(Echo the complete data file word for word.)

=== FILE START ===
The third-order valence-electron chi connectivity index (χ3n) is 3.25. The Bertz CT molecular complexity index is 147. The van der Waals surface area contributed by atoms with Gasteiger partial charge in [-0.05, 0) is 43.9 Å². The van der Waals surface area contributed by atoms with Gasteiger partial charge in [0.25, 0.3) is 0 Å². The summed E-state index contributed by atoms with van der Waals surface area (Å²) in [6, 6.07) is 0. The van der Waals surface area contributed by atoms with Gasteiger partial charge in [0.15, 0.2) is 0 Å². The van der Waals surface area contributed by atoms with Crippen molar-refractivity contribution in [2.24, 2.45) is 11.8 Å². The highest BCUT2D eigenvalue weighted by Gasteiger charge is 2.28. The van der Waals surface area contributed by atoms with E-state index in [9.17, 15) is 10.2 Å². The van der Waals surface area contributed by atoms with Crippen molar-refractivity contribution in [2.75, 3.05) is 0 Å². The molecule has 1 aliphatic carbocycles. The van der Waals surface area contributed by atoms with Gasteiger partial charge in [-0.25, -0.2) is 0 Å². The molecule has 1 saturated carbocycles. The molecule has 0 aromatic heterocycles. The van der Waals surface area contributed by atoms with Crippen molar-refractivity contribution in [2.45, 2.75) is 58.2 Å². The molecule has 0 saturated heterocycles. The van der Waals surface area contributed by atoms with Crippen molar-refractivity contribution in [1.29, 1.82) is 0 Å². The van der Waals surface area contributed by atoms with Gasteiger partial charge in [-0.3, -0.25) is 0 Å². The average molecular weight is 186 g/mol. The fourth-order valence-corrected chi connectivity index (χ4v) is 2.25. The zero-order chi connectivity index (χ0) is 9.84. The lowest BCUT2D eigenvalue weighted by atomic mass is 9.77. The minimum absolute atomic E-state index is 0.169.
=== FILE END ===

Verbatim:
The third-order valence-electron chi connectivity index (χ3n) is 3.25. The Bertz CT molecular complexity index is 147. The van der Waals surface area contributed by atoms with Gasteiger partial charge in [-0.05, 0) is 43.9 Å². The van der Waals surface area contributed by atoms with Gasteiger partial charge in [0.25, 0.3) is 0 Å². The summed E-state index contributed by atoms with van der Waals surface area (Å²) in [6, 6.07) is 0. The van der Waals surface area contributed by atoms with Gasteiger partial charge in [0.15, 0.2) is 0 Å². The van der Waals surface area contributed by atoms with Crippen molar-refractivity contribution in [2.24, 2.45) is 11.8 Å². The highest BCUT2D eigenvalue weighted by Gasteiger charge is 2.28. The van der Waals surface area contributed by atoms with E-state index in [9.17, 15) is 10.2 Å². The van der Waals surface area contributed by atoms with Crippen molar-refractivity contribution in [2.75, 3.05) is 0 Å². The molecule has 1 aliphatic carbocycles. The van der Waals surface area contributed by atoms with Gasteiger partial charge in [-0.25, -0.2) is 0 Å². The molecule has 1 saturated carbocycles. The molecule has 0 aromatic heterocycles. The van der Waals surface area contributed by atoms with Crippen molar-refractivity contribution in [2.45, 2.75) is 58.2 Å². The molecule has 0 saturated heterocycles. The van der Waals surface area contributed by atoms with Crippen molar-refractivity contribution in [1.29, 1.82) is 0 Å². The van der Waals surface area contributed by atoms with Gasteiger partial charge in [-0.3, -0.25) is 0 Å². The average molecular weight is 186 g/mol. The fourth-order valence-corrected chi connectivity index (χ4v) is 2.25. The zero-order chi connectivity index (χ0) is 9.84. The lowest BCUT2D eigenvalue weighted by atomic mass is 9.77. The minimum absolute atomic E-state index is 0.169.